This article was published in the Innovations magazine #6.
In the space of 15 years, the humble drone has gone from hastily improvised weapon of war to a cornerstone of navigation, meteorology and civil surveillance. However, that speed has left some authorities running to catch up when it comes to devising and implementing the necessary laws and guidelines surrounding the wider civilian use of drones.
Despite concerted efforts to adopt generally accepted guidelines, confusion still reigns. Take Europe: a fully pan-European set of UAV laws has yet to emerge, and local laws stymie attempts to decide a set of EU laws. When that is achieved, the European Aviation Safety Agency (EASA) is likely to define drones by usage rather than weight, an approach which is at odds with the rest of the world.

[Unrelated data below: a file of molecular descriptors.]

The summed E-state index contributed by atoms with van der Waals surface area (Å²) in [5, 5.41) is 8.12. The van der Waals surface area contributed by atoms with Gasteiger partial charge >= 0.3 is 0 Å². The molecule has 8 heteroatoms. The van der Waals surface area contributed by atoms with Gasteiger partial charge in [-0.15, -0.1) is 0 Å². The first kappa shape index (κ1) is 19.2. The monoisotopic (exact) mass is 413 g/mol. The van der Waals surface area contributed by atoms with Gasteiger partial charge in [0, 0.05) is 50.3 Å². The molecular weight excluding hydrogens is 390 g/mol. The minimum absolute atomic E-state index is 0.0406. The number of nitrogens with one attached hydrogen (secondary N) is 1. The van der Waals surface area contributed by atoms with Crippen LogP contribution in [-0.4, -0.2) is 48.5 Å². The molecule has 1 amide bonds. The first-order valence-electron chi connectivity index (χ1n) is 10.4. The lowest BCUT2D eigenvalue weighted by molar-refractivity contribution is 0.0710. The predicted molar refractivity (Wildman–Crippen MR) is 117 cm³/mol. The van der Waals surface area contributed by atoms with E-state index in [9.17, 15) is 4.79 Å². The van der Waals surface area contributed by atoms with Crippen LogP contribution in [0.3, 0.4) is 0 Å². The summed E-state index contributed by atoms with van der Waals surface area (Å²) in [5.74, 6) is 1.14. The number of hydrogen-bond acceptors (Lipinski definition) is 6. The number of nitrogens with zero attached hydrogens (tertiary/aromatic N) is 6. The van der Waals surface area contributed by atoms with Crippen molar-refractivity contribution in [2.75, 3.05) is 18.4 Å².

However, progress is being made, albeit slowly. Joint Authorities for Rulemaking on Unmanned Systems (JARUS) which is currently chaired by EASA, has issued a guidance document on recommendations for a single set of technical, safety and operational requirements on drones which will look at issues from pilots’ licences to inspections of airworthiness. Watch this space.